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When you visit New Zealand you will immediately become aware of the Māori language, as the vast majority of place names are indigenous. At first you may be puzzled by the seemingly impossible-to-pronounce names. In fact, Māori has a logical structure and, unlike English, has very consistent rules of pronunciation.
How do you say Onehunga, Whangamomona and Nguru?
The Māori language consists of five vowel sounds: a e i o u (‘a’ as in ‘car’, ‘e’ as in ‘egg’, ‘i’ like the ‘ee’ in ‘tee’, ‘o’ as in ‘four’, ‘u’ like an ‘o’ in ‘to’). There are eight consonants in Māori similar to those in English — ‘h’, ‘k’, ‘m’, ‘n’, ‘p’, ‘r’, ‘t’, and ‘w’. There are also two different consonants — ‘wh’ and ‘ng’. Many Māori pronounce the ‘wh’ sound similar to our ‘f’. The ‘ng’ is similar to our own ‘ng’ sound in a word like ‘sing’, except that in Māori, words can start with ‘ng’.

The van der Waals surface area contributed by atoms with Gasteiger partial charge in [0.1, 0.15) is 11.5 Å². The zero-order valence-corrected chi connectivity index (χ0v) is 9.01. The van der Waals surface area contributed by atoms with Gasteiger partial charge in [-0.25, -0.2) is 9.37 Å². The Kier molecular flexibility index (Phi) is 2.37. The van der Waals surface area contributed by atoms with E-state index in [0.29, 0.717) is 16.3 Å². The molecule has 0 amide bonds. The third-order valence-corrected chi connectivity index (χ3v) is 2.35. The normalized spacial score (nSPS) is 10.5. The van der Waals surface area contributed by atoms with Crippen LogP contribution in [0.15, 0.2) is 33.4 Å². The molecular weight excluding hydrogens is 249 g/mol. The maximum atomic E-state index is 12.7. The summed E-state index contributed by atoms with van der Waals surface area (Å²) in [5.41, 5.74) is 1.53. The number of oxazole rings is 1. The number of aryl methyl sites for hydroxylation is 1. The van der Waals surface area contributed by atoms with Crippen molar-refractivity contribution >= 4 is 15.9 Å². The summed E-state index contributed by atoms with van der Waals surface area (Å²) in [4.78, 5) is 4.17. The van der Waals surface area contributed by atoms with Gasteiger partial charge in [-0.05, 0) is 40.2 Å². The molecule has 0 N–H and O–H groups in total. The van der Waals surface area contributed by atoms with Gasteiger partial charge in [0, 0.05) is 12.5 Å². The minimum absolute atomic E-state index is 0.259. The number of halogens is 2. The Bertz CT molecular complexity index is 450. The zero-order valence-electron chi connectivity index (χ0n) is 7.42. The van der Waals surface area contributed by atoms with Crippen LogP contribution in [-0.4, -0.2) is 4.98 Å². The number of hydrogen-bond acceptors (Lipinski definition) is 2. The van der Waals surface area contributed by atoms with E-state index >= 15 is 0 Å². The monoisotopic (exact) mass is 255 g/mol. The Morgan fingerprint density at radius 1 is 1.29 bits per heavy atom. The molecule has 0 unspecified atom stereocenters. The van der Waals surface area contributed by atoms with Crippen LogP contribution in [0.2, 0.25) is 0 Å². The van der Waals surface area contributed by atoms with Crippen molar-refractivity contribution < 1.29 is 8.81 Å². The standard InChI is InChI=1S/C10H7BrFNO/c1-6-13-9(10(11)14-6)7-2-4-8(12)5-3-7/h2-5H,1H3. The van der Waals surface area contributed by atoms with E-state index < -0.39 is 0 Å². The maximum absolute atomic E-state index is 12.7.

Kia ora = Hello in the Māori language
Try these expressions:
|Kia ora tatou||Hello everyone|
|Tēnā koe||Greetings to you (said to one person)|
|Tēnā koutou||Greetings to you (said to three or more people)|
|Nau mai, haere mai||Welcome|
|Kei te pehea koe?||How’s it going?|
|Kei te pai||Good|
|Tino pai||Really good|
|Ka kite anō||See you again|
Māori language revival
The Māori language is considered a national taonga (treasure) and is spoken by around 23 percent of New Zealanders. The language is undergoing a revival, with initiatives like Māori Language Week, Māori language schools (from pre-school through to high school) and a Māori language television station all playing a role in growing Te Reo.